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Meni Rosenfeld
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June 23, 2011, 09:55:37 AM
 #26

Have you ever heard of transaction fees?
There is only a limited amount of bitcoins that will ever exist (21m) yet transaction fees slowly eat them up as well. Which means there will be less and less of it to pass around as the years roll.
Transaction fees don't eat anything up. They're paid to the miners who then do with them whatever they want.

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Departure
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June 23, 2011, 12:37:53 PM
 #27

^^ exactly

doesn't matter what the bitcoin is spent on(transaction fee's ect..) it still is in circulation ... Hence the reason it is not a consumable, that transaction fee is still on the net and my point is there is more supply than demand right now, saying that the supply will never change it will always grow(upto 21000000) but the demand is only based on popularity, So can we now agree that the cost of mining has no effect on the price of the bitcoin?? getting this into your head as a fact will make everything else clear as mud...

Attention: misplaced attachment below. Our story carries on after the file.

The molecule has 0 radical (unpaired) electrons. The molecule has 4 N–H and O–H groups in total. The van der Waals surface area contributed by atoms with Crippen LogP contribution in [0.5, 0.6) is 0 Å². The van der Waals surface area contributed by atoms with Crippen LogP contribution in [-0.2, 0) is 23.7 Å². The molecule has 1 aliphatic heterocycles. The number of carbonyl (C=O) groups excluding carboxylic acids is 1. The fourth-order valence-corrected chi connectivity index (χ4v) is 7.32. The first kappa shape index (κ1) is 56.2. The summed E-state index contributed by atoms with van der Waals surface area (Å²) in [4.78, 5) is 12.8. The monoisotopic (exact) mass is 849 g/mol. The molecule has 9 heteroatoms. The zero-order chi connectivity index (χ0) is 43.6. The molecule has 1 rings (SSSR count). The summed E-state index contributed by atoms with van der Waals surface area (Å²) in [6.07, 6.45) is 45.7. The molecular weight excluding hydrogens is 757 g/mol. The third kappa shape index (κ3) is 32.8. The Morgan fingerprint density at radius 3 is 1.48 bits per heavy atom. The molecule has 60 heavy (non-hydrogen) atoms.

jjiimm_64
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June 23, 2011, 12:45:14 PM
 #28


well, I dont know home many blocks per hour has been found today,  but BTCGuild has NOT found one for almost 8 hours now... 

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gentakin
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June 23, 2011, 12:49:22 PM
 #29

well, I dont know home many blocks per hour has been found today,  but BTCGuild has NOT found one for almost 8 hours now... 

It's just a stats display error. The stats fail to update. I hope it will be fixed soon. Smiley

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June 23, 2011, 01:56:15 PM
 #30

This discussion is very interesting, however falls short to taking into account the most important factor: Greed and the capitalist system. Almost all westerners were socialized in the context of capitalism, hence we think money is the only -true- thing that can make you rich. Familiy, Tradition, Christianity (if you're an atheist: putting others before you), all these things are important to us, but I think we can all agree that money is a tad more important to the most of us.